the Sprint tower was poor. Since the Motorola handset on Verizon could
hear you loud and clear, the reverse channel (phone to cell site) on the
Sanyo was strong and sufficient. But your handset didn't know this
because of the poor downlink, and so it chose to terminate the call. Or,

2. The Motorola phone had a strong forward channel from the Verizon cell
tower, but the Verizon site serving that phone could not get clear
reception of the reverse channel coming from the Motorola. Because the
reverse link's bit error rate was too high, the Verizon tower terminated
the connection.

I'd have to say that #2 is a bit more likely than #1. It would explain
why both phones ended the call without realizing that there was a
dropped-call condition. With the Verizon site terminating the call,
your Sprint phone would assume the call ended normally because it saw no
problems on its end, while the Motorola would be forced to assume the
same because it was receiving just fine too, even though the Verizon
tower couldn't hear the Motorola phone. If #1 had happened, then your
phone most certainly would have given you a dropped call tone if it was
properly configured to do so.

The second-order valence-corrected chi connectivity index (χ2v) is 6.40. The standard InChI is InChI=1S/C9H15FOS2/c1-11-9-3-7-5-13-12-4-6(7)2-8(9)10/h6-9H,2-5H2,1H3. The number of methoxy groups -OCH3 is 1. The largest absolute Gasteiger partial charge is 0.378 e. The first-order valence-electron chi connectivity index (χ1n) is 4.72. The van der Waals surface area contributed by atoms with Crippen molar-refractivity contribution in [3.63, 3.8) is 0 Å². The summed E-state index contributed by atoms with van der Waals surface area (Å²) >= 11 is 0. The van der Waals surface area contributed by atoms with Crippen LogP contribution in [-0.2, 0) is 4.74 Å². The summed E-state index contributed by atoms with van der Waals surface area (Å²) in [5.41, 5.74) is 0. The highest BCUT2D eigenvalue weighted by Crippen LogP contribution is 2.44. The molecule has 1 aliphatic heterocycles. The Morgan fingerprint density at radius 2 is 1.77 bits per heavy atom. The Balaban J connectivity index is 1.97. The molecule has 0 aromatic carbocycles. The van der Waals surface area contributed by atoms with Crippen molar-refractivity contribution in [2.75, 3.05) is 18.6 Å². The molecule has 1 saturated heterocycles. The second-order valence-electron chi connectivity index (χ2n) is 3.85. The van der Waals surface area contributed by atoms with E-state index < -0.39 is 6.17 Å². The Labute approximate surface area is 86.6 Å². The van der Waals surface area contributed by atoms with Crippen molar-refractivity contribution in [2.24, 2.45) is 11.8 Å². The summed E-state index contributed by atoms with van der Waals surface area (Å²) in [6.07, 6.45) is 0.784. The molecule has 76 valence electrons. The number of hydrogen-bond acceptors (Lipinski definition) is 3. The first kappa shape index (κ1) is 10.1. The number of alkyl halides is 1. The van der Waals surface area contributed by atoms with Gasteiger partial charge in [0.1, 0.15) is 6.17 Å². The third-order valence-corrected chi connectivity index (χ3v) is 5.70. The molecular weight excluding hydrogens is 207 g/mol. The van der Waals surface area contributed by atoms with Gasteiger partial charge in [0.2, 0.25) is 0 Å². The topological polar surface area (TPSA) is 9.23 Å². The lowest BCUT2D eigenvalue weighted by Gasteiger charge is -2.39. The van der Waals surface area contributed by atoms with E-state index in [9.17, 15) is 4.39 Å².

--
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Transpose the c's and a's in my e-mail address to reply.
Anonymous
March 21, 2005 5:10:27 PM

Archived from groups: alt.cellular.sprintpcs,alt.cellular.verizon,alt.cellular.cdma (More info?)

Mij Adyaw wrote:
> Neither of the phones
> displays the call-dropped indication or makes the call-dropped tone,
however
> both phones know that the connection is dropped because the minute
counter
> has stopped.
>
> What causes this problem?

That's a lot like saying "why do cars break?" There can be any number
of factors on either end that causes a call to drop. The most common of
course, are one or both handsets being in a bad signal area.

> It seems that one of the phones should have known
> that it dropped the call.

I've found that the dropped call indicator is not always correctly
recognize a call as being dropped. Usually the dropped call indicator
will come on if you handset decides that the signal is too weak and
terminates the connection. If the cell site, however, decides that it
cannot "hear" your phone well enough even though your phone can hear the
site loud and clear, then the cell site will terminate the connection,
and this often looks to the handset as if the call ended normally.